The test passes, trust me 😇

Get used to it

You could use the crate serde_with to implement the bridge between Display and Serialize with a macro. But manually implementing the Serialize trait is much more flexible if you want to do more than this bridging. Serialize is a tiny but very powerful trait that you should get used to.

Yes, the signature of the single trait method is rather long. But you are not forced to manually type it! Just write the following and your editor will suggest autocompleting the signature after typing fn:

impl Serialize for TYPENAME {
    fn // <- Autocompletion on your cursor here

After autocompletion:

impl Serialize for TYPENAME {
    fn serialize<S>(&self, serializer: S) -> Result<S::Ok, S::Error>
        S: Serializer,
        // <- Cursor after autocompletion


Your editor needs to have LSP (language server protocol) support to apply that autocompletion from rust-analyzer.


By directly implementing Serialize manually on our type Name, we lost the ability to have the default derived implementation. You are out of luck if you need to send the following JSON object representation later in another context:

{ "first_name": "Max", "last_name": "Mustermann" }

Therefore, I would recommend to not manually implement the Serialize trait directly on your data types. Instead, you should implement it on wrapper types that act like formatters.

Here is an example:

struct DisplayFormatter<T: Display>(T);

impl<T: Display> Serialize for DisplayFormatter<T> {
    fn serialize<S>(&self, serializer: S) -> Result<S::Ok, S::Error>
        S: Serializer,

This generic formatter takes a type that implements Display and serializes it using that representation. You can use it not only on our Name type, but on any type that implements Display.

But your type doesn't always have to implement Display! Or maybe you want to have different implementations for Display and Serialize. In that case, you can use such a concrete formatter instead:

struct FullNameFormatter<'a>(&'a Name);

impl<'a> Serialize for FullNameFormatter<'a> {
    fn serialize<S>(&self, serializer: S) -> Result<S::Ok, S::Error>
        S: Serializer,
        serializer.collect_str(&format_args!("{} {}", self.0.first_name, self.0.last_name))

Here, we directly use format_args! which is what all formatting macros like println! and format! use under the hood. But format_args! doesn't allocate or even apply the formatting! It only returns Arguments which is a formatter that borrows its arguments. The important thing is that Arguments implements Display which we need for the collect_str() method.

Now, we can use that formatter when we want to serialize the full name:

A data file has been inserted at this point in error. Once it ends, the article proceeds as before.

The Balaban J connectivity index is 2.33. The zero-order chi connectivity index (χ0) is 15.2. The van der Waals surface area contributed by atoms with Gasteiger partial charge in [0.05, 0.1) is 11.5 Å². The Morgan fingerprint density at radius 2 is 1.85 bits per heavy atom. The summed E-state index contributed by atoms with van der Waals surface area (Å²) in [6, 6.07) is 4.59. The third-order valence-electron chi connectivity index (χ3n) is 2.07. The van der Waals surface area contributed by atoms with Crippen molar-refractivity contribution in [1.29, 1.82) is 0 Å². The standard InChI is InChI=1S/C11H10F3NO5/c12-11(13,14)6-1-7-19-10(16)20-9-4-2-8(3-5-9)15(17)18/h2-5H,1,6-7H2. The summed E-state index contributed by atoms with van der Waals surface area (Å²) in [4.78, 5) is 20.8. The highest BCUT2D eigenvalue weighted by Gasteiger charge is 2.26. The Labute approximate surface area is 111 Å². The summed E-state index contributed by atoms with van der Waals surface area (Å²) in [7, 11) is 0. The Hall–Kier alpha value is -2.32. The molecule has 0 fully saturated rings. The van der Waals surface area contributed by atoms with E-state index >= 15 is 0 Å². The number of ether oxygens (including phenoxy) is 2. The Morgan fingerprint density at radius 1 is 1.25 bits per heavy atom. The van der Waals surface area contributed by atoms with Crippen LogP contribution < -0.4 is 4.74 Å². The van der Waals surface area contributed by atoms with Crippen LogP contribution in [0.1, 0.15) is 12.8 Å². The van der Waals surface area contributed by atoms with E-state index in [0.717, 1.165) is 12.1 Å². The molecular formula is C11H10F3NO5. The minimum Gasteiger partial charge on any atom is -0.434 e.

fn formatter(names: &[Name]) -> serde_json::Result<String> {
    let full_names = names.iter().map(FullNameFormatter).collect::<Vec<_>>();


We map each &Name to FullNameFormatter(&Name) and collect the map into a vector which is then passed to the serializer.

Check out the benchmark results in the chart below to see that this method has almost the same performance as the one before:

The time of every method from the benchmark results

There is no real performance difference because wrapper types are a zero cost abstraction in Rust.

But actually, there should be an additional cost not related to the wrapper type itself. If you zoom into the chart above, you should see that this method has slightly worse performance than manual_serialize for low N values 😱

It is the allocation of collecting the map into a Vec!

This allocation barely shows up in the benchmark results, especially for higher N values. This is because it is done only once and its overhead is neglectable in comparison with the serialization itself.

Although it seems like an unneeded optimization, we will eliminate that allocation, at least to see one more example of formatters.

Sequence formatters

We can't just skip collecting the map and pass the iterator to the serializer because serde doesn't directly support serialization of iterators. The Serialize trait is not implemented for iterators, but a serde Serializer provides the method collect_seq for collecting iterators.

We need a wrapper type that takes our slice and serializes it by passing the map to collect_seq:

struct FullNameSequenceFormatter<'a>(&'a [Name]);

impl<'a> Serialize for FullNameSequenceFormatter<'a> {
    fn serialize<S>(&self, serializer: S) -> Result<S::Ok, S::Error>
        S: Serializer,

We can now just pass our sequence formatter to the serializer:

fn sequence_formatter(names: &[Name]) -> serde_json::Result<String> {

You can check the benchmark results above to see that this method has the same performance as manual_serialize. We went back to a zero cost abstraction without coupling Serialize to Display 🌟

When to use formatters

You might argue that we introduced unneeded complexity to our code by deciding to implement these two formatters.